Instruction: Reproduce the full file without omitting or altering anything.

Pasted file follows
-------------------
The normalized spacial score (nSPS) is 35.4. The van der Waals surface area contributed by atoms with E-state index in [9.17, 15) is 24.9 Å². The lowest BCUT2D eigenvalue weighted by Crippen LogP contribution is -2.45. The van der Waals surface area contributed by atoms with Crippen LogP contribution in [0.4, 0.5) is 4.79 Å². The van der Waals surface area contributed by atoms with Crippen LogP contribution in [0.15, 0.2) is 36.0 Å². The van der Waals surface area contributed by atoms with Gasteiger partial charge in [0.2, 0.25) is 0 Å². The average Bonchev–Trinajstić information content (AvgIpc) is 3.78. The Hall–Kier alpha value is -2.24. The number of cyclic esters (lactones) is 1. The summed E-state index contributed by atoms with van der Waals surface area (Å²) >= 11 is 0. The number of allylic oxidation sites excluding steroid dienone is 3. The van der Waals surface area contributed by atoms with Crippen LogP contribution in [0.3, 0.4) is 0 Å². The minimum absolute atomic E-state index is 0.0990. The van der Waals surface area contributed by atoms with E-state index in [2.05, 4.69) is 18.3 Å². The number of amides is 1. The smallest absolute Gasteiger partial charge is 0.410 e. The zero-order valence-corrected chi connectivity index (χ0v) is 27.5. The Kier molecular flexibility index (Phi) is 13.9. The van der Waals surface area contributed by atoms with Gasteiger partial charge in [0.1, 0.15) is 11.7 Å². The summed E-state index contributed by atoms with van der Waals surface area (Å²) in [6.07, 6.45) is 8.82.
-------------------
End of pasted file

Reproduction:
The normalized spacial score (nSPS) is 35.4. The van der Waals surface area contributed by atoms with E-state index in [9.17, 15) is 24.9 Å². The lowest BCUT2D eigenvalue weighted by Crippen LogP contribution is -2.45. The van der Waals surface area contributed by atoms with Crippen LogP contribution in [0.4, 0.5) is 4.79 Å². The van der Waals surface area contributed by atoms with Crippen LogP contribution in [0.15, 0.2) is 36.0 Å². The van der Waals surface area contributed by atoms with Gasteiger partial charge in [0.2, 0.25) is 0 Å². The average Bonchev–Trinajstić information content (AvgIpc) is 3.78. The Hall–Kier alpha value is -2.24. The number of cyclic esters (lactones) is 1. The summed E-state index contributed by atoms with van der Waals surface area (Å²) >= 11 is 0. The number of allylic oxidation sites excluding steroid dienone is 3. The van der Waals surface area contributed by atoms with Crippen LogP contribution in [0.3, 0.4) is 0 Å². The minimum absolute atomic E-state index is 0.0990. The van der Waals surface area contributed by atoms with E-state index in [2.05, 4.69) is 18.3 Å². The number of amides is 1. The smallest absolute Gasteiger partial charge is 0.410 e. The zero-order valence-corrected chi connectivity index (χ0v) is 27.5. The Kier molecular flexibility index (Phi) is 13.9. The van der Waals surface area contributed by atoms with Gasteiger partial charge in [0.1, 0.15) is 11.7 Å². The summed E-state index contributed by atoms with van der Waals surface area (Å²) in [6.07, 6.45) is 8.82.